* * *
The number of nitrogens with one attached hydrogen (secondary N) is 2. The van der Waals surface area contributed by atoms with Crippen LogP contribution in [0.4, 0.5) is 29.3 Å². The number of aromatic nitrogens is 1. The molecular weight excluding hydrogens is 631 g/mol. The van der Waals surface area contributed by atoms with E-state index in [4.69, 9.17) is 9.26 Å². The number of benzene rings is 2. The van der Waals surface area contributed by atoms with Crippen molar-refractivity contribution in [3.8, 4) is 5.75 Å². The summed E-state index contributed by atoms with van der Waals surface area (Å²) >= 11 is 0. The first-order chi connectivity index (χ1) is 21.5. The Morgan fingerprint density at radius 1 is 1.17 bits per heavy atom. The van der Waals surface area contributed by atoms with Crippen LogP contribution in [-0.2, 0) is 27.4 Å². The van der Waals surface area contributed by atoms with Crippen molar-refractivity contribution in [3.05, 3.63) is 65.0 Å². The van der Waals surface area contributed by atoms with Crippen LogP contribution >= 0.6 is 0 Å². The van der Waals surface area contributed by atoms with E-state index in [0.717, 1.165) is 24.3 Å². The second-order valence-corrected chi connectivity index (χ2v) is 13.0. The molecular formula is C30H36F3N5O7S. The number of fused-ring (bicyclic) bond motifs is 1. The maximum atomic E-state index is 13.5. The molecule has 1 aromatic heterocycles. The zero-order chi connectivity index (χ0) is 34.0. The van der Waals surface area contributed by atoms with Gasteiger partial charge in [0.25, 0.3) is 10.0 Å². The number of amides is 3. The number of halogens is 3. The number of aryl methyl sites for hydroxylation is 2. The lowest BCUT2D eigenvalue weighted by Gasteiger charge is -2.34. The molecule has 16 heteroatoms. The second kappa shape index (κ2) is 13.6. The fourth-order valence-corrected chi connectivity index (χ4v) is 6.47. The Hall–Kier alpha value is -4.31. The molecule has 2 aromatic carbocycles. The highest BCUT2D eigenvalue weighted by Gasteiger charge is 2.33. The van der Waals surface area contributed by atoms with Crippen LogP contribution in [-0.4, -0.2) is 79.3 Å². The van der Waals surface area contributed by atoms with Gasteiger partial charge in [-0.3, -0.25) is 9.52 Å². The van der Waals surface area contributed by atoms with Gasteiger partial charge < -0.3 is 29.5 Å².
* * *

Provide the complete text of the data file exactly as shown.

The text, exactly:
The number of nitrogens with one attached hydrogen (secondary N) is 2. The van der Waals surface area contributed by atoms with Crippen LogP contribution in [0.4, 0.5) is 29.3 Å². The number of aromatic nitrogens is 1. The molecular weight excluding hydrogens is 631 g/mol. The van der Waals surface area contributed by atoms with E-state index in [4.69, 9.17) is 9.26 Å². The number of benzene rings is 2. The van der Waals surface area contributed by atoms with Crippen molar-refractivity contribution in [3.8, 4) is 5.75 Å². The summed E-state index contributed by atoms with van der Waals surface area (Å²) >= 11 is 0. The first-order chi connectivity index (χ1) is 21.5. The Morgan fingerprint density at radius 1 is 1.17 bits per heavy atom. The van der Waals surface area contributed by atoms with Crippen LogP contribution in [-0.2, 0) is 27.4 Å². The van der Waals surface area contributed by atoms with Crippen molar-refractivity contribution in [3.05, 3.63) is 65.0 Å². The van der Waals surface area contributed by atoms with Crippen LogP contribution >= 0.6 is 0 Å². The van der Waals surface area contributed by atoms with E-state index in [0.717, 1.165) is 24.3 Å². The second-order valence-corrected chi connectivity index (χ2v) is 13.0. The molecular formula is C30H36F3N5O7S. The number of fused-ring (bicyclic) bond motifs is 1. The maximum atomic E-state index is 13.5. The molecule has 1 aromatic heterocycles. The zero-order chi connectivity index (χ0) is 34.0. The van der Waals surface area contributed by atoms with Gasteiger partial charge in [0.25, 0.3) is 10.0 Å². The number of amides is 3. The number of halogens is 3. The number of aryl methyl sites for hydroxylation is 2. The lowest BCUT2D eigenvalue weighted by Gasteiger charge is -2.34. The molecule has 16 heteroatoms. The second kappa shape index (κ2) is 13.6. The fourth-order valence-corrected chi connectivity index (χ4v) is 6.47. The Hall–Kier alpha value is -4.31. The molecule has 2 aromatic carbocycles. The highest BCUT2D eigenvalue weighted by Gasteiger charge is 2.33. The van der Waals surface area contributed by atoms with Crippen LogP contribution in [-0.4, -0.2) is 79.3 Å². The van der Waals surface area contributed by atoms with Gasteiger partial charge in [-0.3, -0.25) is 9.52 Å². The van der Waals surface area contributed by atoms with Gasteiger partial charge < -0.3 is 29.5 Å².